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What Happened in April 2023?

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1. Toxic Waste Pollution Causes

Death of Thousands of Fish in the Cileungsi River (06/04/23)

Death of thousands fish in Cileungsi River due to polluted water

Source: Detik News [1]

It is suspected that thousands of fish were killed by hazardous and toxic waste in the Cileungsi River. The Cileungsi Cikeas River Care Community (KP2C) reported high pollution levels since April 6th, and dead fish have been found along a 30-kilometer stretch of river. According to KP2C's chairman, the river has been heavily polluted from April 6th to April 8th and one of the sources of pollution is toxic and hazardous waste from Bantarjati Village in Klapanunggal District, Bogor Regency. As a result of the pollution, the ecosystem of the river and the fish's food chain has been negatively affected [2].


2. Earth Day 2023:

A Call to Action for Climate Change (22/04/23)

On Earth Day, demonstrators go to the streets to call for climate change action

Source: Reuters [3]

Earth Day was celebrated worldwide on April 22, 2023, as people and organizations planted trees, cleaned up trash, and advocated for more aggressive climate change measures. It coincided with scientists' warnings about extreme weather and unprecedented heat waves that are already affecting India's agriculture, economy, and public health. The Extinction Rebellion activist group held a four-day event in London while in Washington, the Climate Justice Alliance marched to end fossil fuel burning. Prior to Earth Day, President Biden pledged $500 million for Amazon rainforest conservation and the fight against climate change [4,5]. Despite these efforts, governments worldwide have yet to fulfill their commitments under the 2015 Paris Agreement to limit global warming.


3. Climate-Conscious Youth Criticize

President Biden's Willow Project Approval (24/04/23)

A drilling location in Alaska's North Slope

Source: New York Times [6]

President Biden's climate agenda has raised concerns among young voters, who remain alarmed by the impacts of climate change. Young voters are disappointed with Biden's approval of the $8 billion Willow oil drilling project on pristine federal land in Alaska. This is despite the fact that the President's administration has prepared the first limits on greenhouse gas emissions from power plants, committed $1 billion to assist developing countries fight climate change, and proposed regulations to accelerate the transition to electric vehicles [7]. According to Alec Tyson, associate director of research at Pew Research Center, 62% of young people favor a complete phase-out out of fossil fuels, and they are disappointed that the president decided to include language in the climate law that eases offshore drilling [6].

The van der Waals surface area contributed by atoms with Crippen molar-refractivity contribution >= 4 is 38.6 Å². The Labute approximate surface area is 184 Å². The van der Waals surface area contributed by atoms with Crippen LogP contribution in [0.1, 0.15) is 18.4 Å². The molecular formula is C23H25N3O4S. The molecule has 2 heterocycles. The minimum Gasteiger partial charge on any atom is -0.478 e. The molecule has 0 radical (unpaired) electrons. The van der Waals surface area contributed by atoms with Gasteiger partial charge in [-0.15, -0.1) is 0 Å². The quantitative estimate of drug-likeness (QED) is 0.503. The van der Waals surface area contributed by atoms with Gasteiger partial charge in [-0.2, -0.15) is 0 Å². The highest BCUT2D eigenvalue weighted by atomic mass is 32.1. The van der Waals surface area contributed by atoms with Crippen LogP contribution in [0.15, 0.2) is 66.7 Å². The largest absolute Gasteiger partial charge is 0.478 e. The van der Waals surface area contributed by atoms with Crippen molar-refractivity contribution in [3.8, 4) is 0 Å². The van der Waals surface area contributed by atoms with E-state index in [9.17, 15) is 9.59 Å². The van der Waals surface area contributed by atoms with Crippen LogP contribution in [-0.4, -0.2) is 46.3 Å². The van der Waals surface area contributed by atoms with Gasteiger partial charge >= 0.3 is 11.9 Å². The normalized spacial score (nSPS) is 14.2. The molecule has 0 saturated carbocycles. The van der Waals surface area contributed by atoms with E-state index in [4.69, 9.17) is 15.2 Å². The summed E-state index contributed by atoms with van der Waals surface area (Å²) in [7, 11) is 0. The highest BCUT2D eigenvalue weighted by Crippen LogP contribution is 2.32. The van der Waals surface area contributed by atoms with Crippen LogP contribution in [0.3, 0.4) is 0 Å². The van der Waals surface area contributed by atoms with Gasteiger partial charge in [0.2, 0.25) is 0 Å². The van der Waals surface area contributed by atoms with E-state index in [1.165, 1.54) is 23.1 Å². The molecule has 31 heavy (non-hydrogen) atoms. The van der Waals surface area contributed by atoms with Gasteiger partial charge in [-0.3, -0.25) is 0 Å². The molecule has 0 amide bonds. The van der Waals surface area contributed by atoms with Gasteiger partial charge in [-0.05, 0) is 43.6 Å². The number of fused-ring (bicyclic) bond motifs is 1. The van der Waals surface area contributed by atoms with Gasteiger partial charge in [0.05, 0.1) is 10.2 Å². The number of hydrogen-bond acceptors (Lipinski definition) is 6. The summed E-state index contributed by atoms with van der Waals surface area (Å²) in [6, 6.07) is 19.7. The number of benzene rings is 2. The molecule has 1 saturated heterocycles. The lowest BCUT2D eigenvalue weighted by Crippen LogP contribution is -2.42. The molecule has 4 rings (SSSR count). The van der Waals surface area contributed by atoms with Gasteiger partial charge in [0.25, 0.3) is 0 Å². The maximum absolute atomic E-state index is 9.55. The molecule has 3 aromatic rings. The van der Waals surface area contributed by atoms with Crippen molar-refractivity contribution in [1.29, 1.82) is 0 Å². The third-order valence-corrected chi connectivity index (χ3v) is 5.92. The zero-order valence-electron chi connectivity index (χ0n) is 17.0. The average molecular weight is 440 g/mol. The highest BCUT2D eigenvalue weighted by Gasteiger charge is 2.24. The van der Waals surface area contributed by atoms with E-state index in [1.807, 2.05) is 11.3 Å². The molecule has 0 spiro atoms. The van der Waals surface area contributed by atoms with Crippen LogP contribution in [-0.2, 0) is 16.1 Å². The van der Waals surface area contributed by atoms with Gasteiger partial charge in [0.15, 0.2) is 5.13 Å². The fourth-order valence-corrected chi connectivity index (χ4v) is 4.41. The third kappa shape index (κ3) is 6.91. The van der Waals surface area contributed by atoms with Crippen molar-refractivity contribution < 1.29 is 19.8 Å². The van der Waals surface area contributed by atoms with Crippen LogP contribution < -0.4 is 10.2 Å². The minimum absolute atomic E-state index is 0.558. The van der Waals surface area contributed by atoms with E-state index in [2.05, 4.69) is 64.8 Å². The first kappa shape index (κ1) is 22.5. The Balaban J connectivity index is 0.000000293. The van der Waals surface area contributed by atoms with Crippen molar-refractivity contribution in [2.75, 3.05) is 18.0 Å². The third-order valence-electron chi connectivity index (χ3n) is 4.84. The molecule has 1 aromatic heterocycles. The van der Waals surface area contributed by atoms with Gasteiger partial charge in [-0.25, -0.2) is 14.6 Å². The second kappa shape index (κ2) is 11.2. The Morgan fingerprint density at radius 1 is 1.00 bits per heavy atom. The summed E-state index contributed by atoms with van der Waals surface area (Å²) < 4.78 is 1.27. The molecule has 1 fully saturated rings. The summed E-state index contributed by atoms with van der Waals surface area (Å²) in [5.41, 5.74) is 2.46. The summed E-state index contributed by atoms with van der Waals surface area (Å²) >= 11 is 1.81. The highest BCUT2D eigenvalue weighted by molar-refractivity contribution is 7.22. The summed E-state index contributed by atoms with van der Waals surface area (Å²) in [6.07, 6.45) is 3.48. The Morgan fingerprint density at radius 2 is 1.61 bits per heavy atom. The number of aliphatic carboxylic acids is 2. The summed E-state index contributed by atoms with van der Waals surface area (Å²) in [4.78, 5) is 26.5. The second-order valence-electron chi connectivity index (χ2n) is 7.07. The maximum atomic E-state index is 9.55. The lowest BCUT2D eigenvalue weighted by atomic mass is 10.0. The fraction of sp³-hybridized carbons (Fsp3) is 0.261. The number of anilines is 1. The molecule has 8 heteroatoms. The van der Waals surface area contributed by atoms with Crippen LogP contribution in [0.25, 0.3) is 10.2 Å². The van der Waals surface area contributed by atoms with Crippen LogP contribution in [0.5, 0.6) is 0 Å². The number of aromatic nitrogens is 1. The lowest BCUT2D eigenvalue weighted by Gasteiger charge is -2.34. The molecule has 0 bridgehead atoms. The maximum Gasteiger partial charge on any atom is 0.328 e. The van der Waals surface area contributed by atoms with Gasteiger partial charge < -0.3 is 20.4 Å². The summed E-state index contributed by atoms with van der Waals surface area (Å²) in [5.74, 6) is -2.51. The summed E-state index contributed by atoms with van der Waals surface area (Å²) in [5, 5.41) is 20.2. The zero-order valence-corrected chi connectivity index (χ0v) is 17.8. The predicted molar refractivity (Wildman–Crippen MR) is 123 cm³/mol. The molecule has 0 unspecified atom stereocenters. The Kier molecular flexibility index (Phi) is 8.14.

4. SpaceX Starship Test Flight Mishap

Triggers Environmental Concerns (24/04/23)

An explosion occurred following the SpaceX Starship's launch near Boca Chica, Texas

Source: NBC News [8]

On April 24, an explosion happened during a test flight of the SpaceX Starship resulting in the release of Particulate matter into the atmosphere. The Federal Aviation Administration classified the explosion as a "mishap," and SpaceX is investigating its causes. This mishap raised concerns about the potential environmental effects of liquid oxygen and methane-powered rocket launches. In addition, particles would land on people and habitats in Port Isabel, about six miles away, and South Padre Island, a few miles up the coast [9]. This incident highlights the need for enhanced risk assessment and environmental impact assessments for future rocket launches to prevent harm to people and the environment.


5. Six Environmental Activists Awarded the

2023 Environmental Goldman Prize (24/04/23)

Winners of the 2023 Environmental Goldman Prize

Source: Mongabay [10]

The winners of the 2023 Goldman Environmental Prize, which honors local environmental activists from six different parts of the world, have been announced for this year. The winners include Alessandra Korap Munduruku, an Indigenous organizer who launched an international campaign to stop mining development in Amazon’s rainforest; Tero Mustonen, a fisherman who led the restoration of 62 severely degraded former industrial peat mining and forestry sites throughout Finland; Diane Wilson, a fisherwoman who won legal victory against Formosa Plastics, a company responsible for toxic waste disposal into the Gulf Coast of Texas; Zafer Kzlkaya, a conservationist who established a new marine protected area along the Turkish coast; Delima Silalahi, a leader who assisted six Indigenous communities in Sumatra obtain legal custody of their property; and Chilekwa Mumba, a Gambian activist whose legal actions established a precedent for holding British mining companies accountable for environmental harm committed by their foreign subsidiaries [11]. The winners were honored in a ceremony at the San Francisco Opera House on April 24, 2023 [10].





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